Sunday, July 15, 2007

Police force

Joan As Police Woman, Leicester Y Theatre, 30th May

Well, this is all very recherche. An audience more than twice as big as that for when Bill Callahan popped by the same venue four weeks earlier - that's what comes of putting some posters up, see - are seated around tables with proper cloths and candles, as if it were a high class choral recital. Which, given the milieu Joan As Police Woman works in, might well be the case in a way.

Joan Wasser has a background, see. A one-time member of nearly crossover Boston outfit The Dambuilders, she was Jeff Buckley's partner when he drowned and went on to play violin for Lou Reed, who lent her to Antony and the Johnsons, Rufus Wainwright, who she still works alongside, and Elton John, who recommended her to the Scissor Sisters when they needed a string arranger for Ta-Dah. It's in her Joan As Police Woman state, usually a three piece but alone for this tour, that she gets to transpose her grandiose methods to indie melodramatic structures.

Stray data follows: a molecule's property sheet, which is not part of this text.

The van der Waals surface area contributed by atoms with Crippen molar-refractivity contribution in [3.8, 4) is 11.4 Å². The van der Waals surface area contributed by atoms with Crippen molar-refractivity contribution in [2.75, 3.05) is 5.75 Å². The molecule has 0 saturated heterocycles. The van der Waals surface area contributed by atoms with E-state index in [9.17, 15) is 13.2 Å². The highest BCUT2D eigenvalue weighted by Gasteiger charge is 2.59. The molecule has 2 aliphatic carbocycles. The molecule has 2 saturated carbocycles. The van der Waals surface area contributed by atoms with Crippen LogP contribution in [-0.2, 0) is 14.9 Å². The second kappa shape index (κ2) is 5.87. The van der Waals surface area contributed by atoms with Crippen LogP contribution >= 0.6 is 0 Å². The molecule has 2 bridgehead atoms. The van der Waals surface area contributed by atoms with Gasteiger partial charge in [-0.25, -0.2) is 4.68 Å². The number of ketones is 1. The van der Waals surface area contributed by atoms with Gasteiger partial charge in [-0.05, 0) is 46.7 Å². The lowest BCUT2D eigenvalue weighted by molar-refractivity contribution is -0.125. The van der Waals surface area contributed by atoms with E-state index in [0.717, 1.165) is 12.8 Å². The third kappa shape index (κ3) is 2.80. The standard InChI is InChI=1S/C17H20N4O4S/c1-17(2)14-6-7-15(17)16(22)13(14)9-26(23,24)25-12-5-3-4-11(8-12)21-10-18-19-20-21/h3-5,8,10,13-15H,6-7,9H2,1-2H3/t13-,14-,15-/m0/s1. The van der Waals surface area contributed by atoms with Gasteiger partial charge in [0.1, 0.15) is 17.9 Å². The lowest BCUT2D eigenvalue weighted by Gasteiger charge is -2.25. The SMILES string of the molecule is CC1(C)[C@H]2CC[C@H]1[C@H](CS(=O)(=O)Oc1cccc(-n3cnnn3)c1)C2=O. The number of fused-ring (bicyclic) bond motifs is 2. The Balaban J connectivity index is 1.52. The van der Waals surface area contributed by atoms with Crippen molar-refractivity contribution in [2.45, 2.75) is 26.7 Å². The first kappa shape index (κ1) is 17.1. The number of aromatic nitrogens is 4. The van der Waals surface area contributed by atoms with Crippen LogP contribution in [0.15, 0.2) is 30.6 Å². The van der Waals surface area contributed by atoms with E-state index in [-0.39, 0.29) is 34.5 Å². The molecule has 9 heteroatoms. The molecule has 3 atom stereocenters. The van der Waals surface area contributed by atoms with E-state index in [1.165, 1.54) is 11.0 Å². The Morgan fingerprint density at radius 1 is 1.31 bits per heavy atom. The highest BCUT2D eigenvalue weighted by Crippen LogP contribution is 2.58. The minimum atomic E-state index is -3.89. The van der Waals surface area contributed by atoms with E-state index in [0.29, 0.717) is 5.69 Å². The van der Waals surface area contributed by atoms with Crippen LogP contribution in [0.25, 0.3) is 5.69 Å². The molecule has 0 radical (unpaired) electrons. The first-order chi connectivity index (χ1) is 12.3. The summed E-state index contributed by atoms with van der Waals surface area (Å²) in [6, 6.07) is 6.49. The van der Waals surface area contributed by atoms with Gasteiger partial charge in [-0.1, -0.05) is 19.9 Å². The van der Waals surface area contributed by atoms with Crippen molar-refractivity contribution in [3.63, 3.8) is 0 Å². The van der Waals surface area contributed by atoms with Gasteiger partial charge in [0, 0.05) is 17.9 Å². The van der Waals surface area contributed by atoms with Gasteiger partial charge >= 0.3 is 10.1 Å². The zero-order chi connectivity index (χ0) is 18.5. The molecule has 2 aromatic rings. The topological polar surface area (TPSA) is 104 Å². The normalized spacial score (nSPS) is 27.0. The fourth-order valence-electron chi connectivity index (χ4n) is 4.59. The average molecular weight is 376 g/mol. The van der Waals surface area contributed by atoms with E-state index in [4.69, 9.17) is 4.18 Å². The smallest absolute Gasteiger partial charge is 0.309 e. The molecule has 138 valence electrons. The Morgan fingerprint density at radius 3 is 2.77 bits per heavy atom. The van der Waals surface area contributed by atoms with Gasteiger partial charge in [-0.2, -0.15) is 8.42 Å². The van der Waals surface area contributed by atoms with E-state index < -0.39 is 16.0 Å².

Helpfully, she's also a highly engaging banterer. With this being the last night of her tour, enabling her to marvel with knowledge of the changeable nature of cold weather and at having been to "this exciting new place called Newbury", as well as a couple of diversions at the detail that a clown performance was scheduled for the theatre the next day, musing on the idea of men in clown costumes riding the New York subway and what they must have been thinking about their life at that point. The flipside of such touring is that her voice seemed to be mildly suffering, the captivating, spectacular peaks and sussed troughs exhibited when I saw her at Summer Sundae last year not always reached, but still breathing life into songs that seem on record, if not flat, then certainly lacking some production nous. She's not afraid to change the songs from her album Real Life either, a more upbeat Eternal Flame and bluesy Christobel ("British people think this song is about Chris De Burgh") played as she switches from baby grand piano to guitar with ease, and apologising for changing the namecheck during the title track in case anyone had wanted the song for themselves. There's a couple of highly promising new songs too, one, To America, intended as a duet with Rufus and in lieu of his presence her attempting to take on his vocal style. The ovation at the end is well deserved for someone who after all through maverick talent befits the impromptu elegance of the setting.


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